In the meantime, the particulars of the duel had found their way into the papers, with various comments, but none of them very flattering to me, and I received a note from Mr Masterton, who, deceived by the representations of that class of people who cater for newspapers, and who are but too glad to pull, if they possibly can, every one to their own level, strongly animadverted upon my conduct, and pointed out the folly of it; adding, that Lord Windermear wholly coincided with him in opinion, and had desired him to express his displeasure. He concluded by observing, “I consider this to be the most serious false step which you have hitherto made. Because you have been a party to deceiving the public, and because one individual, who had no objection to be intimate with a young man of fashion, station, and affluence, does not wish to continue the acquaintance with one of unknown birth and no fortune, you consider yourself justified in taking his life. Upon this principle, all society is at an end, all distinctions levelled, and the rule of the gladiator will only be overthrown by the stiletto of the assassin.”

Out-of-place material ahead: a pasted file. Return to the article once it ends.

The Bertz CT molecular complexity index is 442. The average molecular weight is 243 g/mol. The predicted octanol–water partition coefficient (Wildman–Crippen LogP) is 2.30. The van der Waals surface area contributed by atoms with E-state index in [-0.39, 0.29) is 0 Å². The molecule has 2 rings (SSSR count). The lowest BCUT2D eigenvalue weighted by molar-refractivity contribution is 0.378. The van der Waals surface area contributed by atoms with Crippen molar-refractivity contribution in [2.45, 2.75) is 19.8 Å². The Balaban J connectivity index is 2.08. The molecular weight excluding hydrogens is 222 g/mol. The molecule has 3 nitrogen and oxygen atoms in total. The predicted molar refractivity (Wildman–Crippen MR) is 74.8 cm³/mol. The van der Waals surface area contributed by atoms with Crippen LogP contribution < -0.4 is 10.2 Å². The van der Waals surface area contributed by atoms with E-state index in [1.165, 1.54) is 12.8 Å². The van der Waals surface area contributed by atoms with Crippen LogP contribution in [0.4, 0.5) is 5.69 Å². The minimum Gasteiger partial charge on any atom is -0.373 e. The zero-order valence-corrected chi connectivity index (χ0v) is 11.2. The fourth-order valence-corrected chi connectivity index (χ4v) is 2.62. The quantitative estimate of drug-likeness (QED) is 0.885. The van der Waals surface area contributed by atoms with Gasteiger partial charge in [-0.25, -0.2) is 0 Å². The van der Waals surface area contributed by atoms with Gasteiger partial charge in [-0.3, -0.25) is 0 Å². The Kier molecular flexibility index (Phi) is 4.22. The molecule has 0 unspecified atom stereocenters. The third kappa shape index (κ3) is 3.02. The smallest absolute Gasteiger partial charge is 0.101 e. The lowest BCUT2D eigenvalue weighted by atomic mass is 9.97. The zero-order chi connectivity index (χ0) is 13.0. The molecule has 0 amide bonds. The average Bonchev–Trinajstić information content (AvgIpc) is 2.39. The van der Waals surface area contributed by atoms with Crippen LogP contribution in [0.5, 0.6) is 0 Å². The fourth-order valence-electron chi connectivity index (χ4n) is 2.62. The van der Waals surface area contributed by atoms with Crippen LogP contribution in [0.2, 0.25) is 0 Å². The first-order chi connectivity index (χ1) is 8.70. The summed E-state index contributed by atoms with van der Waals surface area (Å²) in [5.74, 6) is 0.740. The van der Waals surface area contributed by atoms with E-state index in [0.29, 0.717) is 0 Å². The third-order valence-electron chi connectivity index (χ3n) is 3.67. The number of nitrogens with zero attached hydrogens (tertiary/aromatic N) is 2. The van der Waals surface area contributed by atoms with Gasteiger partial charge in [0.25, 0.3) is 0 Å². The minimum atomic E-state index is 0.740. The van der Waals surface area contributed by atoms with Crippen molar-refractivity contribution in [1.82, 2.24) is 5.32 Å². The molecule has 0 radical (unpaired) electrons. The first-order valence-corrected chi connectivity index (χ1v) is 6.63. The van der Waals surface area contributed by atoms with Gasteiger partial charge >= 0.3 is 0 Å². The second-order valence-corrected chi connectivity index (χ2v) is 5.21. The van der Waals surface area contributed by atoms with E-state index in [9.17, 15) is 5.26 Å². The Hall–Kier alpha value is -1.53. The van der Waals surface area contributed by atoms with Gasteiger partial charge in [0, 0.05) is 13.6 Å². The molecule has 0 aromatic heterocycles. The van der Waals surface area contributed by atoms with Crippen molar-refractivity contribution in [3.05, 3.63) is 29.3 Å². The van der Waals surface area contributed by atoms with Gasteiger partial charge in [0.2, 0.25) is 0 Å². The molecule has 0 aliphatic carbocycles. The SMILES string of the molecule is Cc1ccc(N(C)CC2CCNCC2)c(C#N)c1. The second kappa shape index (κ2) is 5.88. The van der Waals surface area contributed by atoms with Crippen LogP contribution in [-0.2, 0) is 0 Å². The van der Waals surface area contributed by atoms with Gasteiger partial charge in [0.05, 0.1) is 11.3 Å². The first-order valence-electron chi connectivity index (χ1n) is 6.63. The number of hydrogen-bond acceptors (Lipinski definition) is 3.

I was but ill prepared to receive this letter. I had been deeply thinking upon the kind offers of Lord Windermear, and had felt that they would interfere with the primum mobile of my existence, and I was reflecting by what means I could evade their kind intentions, and be at liberty to follow my own inclinations, when this note arrived. To me it appeared to be the height of injustice. I had been arraigned and found guilty upon an ex parte statement. I forgot, at the time, that it was my duty to have immediately proceeded to Mr Masterton, and have fully explained the facts of the case; and that, by not having so done, I left the natural impression that I had no defence to offer. I forgot all this, still I was myself to blame—I only saw that the letter in itself was unkind and unjust—and my feelings were those of resentment. What right have Lord Windermear and Mr Masterton thus to school and to insult me? The right of obligations conferred. But is not Lord Windermear under obligations to me? Have I not preserved his secret? Yes; but how did I obtain possession of it? By so doing, I was only making reparation for an act of treachery. Well, then, at all events, I have a right to be independent of them, if I please—any one has a right to assert his independence if he chooses. Their offers of service only would shackle me, if I accepted of their assistance. I will have none of them. Such were my reflections; and the reader must perceive that I was influenced by a state of morbid irritability—a sense of abandonment which prostrated me. I felt that I was an isolated being without a tie in the whole world. I determined to spurn the world as it had spurned me. To Timothy I would hardly speak a word. I lay with an aching head, aching from increased circulation. I was mad, or nearly so. I opened the case of pistols, and thought of suicide—reflection alone restrained me. I could not abandon the search after my father.